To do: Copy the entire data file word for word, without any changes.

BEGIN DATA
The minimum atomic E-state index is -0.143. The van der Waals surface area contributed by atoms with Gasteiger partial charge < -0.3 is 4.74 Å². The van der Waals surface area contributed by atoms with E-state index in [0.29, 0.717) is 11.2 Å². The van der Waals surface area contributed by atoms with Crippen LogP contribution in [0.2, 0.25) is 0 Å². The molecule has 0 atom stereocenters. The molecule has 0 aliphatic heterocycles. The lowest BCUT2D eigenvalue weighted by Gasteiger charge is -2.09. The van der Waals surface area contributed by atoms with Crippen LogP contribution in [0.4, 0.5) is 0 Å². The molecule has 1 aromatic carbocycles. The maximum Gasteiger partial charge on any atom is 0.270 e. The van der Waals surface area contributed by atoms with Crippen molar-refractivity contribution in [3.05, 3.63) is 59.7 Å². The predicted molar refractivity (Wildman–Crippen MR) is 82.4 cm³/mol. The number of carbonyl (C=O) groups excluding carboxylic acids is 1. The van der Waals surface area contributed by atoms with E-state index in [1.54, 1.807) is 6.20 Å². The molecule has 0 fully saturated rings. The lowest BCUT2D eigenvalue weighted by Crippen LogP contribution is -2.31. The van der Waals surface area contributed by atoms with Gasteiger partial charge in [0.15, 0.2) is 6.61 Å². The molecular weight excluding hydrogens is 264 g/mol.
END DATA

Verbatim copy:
The minimum atomic E-state index is -0.143. The van der Waals surface area contributed by atoms with Gasteiger partial charge < -0.3 is 4.74 Å². The van der Waals surface area contributed by atoms with E-state index in [0.29, 0.717) is 11.2 Å². The van der Waals surface area contributed by atoms with Crippen LogP contribution in [0.2, 0.25) is 0 Å². The molecule has 0 atom stereocenters. The molecule has 0 aliphatic heterocycles. The lowest BCUT2D eigenvalue weighted by Gasteiger charge is -2.09. The van der Waals surface area contributed by atoms with Crippen LogP contribution in [0.4, 0.5) is 0 Å². The molecule has 1 aromatic carbocycles. The maximum Gasteiger partial charge on any atom is 0.270 e. The van der Waals surface area contributed by atoms with Crippen molar-refractivity contribution in [3.05, 3.63) is 59.7 Å². The predicted molar refractivity (Wildman–Crippen MR) is 82.4 cm³/mol. The number of carbonyl (C=O) groups excluding carboxylic acids is 1. The van der Waals surface area contributed by atoms with E-state index in [1.54, 1.807) is 6.20 Å². The molecule has 0 fully saturated rings. The lowest BCUT2D eigenvalue weighted by Crippen LogP contribution is -2.31. The van der Waals surface area contributed by atoms with Gasteiger partial charge in [0.15, 0.2) is 6.61 Å². The molecular weight excluding hydrogens is 264 g/mol.